The idea of an oak or a spruce tree taking a snooze seems a bit bizarre. But for the first time, scientists have observed physical changes in trees that correspond in some ways to sleep in humans and animals, or at least to our day-night rhythm.
Researchers from Austria, Finland and Hungary used laser scanners to scan two trees and scrutinize a cloud of millions of different points across their surface area. From that, they learned that trees actually move overnight, a phenomena that scientists dating back to Charles Darwin have observed in smaller plants.
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"Our results show that the whole tree droops during night which can be seen as position change in leaves and branches", Eetu Puttonen, a researcher from the Finnish Geospatial Research Institute, explained in a press release. "The changes are not too large, only up to 10 centimeters for trees with a height of about 5 meters, but they were systematic and well within the accuracy of our instruments."
To filter out effects from weather and location, the researchers studied one tree in Finland and another far away in Austria, under calm conditions with no wind. The leaves and branches drooped gradually, with the droopiest position achieved a couple of hours before sunrise. In the morning, the trees regained their original rigidity within a few hours.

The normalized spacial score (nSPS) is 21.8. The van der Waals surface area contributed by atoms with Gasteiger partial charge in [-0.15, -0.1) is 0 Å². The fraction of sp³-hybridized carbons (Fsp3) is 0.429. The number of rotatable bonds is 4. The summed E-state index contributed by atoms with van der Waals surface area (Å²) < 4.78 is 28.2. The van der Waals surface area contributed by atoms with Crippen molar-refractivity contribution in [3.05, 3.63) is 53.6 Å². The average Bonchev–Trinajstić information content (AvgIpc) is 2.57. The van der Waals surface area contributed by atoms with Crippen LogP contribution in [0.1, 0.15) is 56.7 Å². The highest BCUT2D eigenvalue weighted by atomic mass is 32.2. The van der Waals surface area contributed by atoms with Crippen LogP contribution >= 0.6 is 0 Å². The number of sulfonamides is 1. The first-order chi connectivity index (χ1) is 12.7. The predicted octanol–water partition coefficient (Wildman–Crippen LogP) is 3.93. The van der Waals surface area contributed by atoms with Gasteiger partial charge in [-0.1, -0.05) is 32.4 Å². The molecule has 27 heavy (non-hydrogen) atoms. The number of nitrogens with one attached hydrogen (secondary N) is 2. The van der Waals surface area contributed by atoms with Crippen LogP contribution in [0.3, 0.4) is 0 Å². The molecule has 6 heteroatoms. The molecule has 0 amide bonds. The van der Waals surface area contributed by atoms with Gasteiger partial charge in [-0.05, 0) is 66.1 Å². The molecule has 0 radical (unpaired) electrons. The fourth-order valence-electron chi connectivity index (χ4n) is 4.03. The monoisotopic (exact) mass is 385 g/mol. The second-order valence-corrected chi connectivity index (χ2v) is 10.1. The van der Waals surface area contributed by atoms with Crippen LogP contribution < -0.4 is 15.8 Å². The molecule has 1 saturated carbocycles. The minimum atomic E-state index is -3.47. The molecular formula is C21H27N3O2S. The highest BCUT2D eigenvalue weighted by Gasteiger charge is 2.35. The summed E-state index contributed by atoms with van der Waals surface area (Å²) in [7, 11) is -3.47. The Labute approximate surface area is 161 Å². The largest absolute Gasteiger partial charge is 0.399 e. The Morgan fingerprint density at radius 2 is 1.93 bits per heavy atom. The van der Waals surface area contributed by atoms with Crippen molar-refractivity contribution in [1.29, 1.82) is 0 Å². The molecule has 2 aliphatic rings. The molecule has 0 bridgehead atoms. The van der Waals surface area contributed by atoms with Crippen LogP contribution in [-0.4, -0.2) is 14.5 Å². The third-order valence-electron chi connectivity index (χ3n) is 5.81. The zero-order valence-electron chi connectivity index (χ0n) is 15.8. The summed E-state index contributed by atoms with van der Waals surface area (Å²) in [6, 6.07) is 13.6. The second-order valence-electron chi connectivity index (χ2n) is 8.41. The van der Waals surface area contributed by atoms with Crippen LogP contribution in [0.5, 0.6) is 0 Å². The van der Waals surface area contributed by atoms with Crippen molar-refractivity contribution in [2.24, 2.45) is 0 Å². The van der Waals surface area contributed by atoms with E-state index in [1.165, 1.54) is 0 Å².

But Another researcher, András Zlinszky of Hungary's Centre for Ecological Research, said that the drooping effect probably is caused by the loss of internal water pressure within the tree's cells, a phenomenon called turgor pressure.
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"It means branches and leaf stems are less rigid, and more prone to drooping under their own weight," Zlinsky told the British publication New Scientist.
Turgor pressure is influenced by photosynthesis, which stops once the sun goes down, Zlinsky explained.
The study was published recently in Frontiers in Plant Science.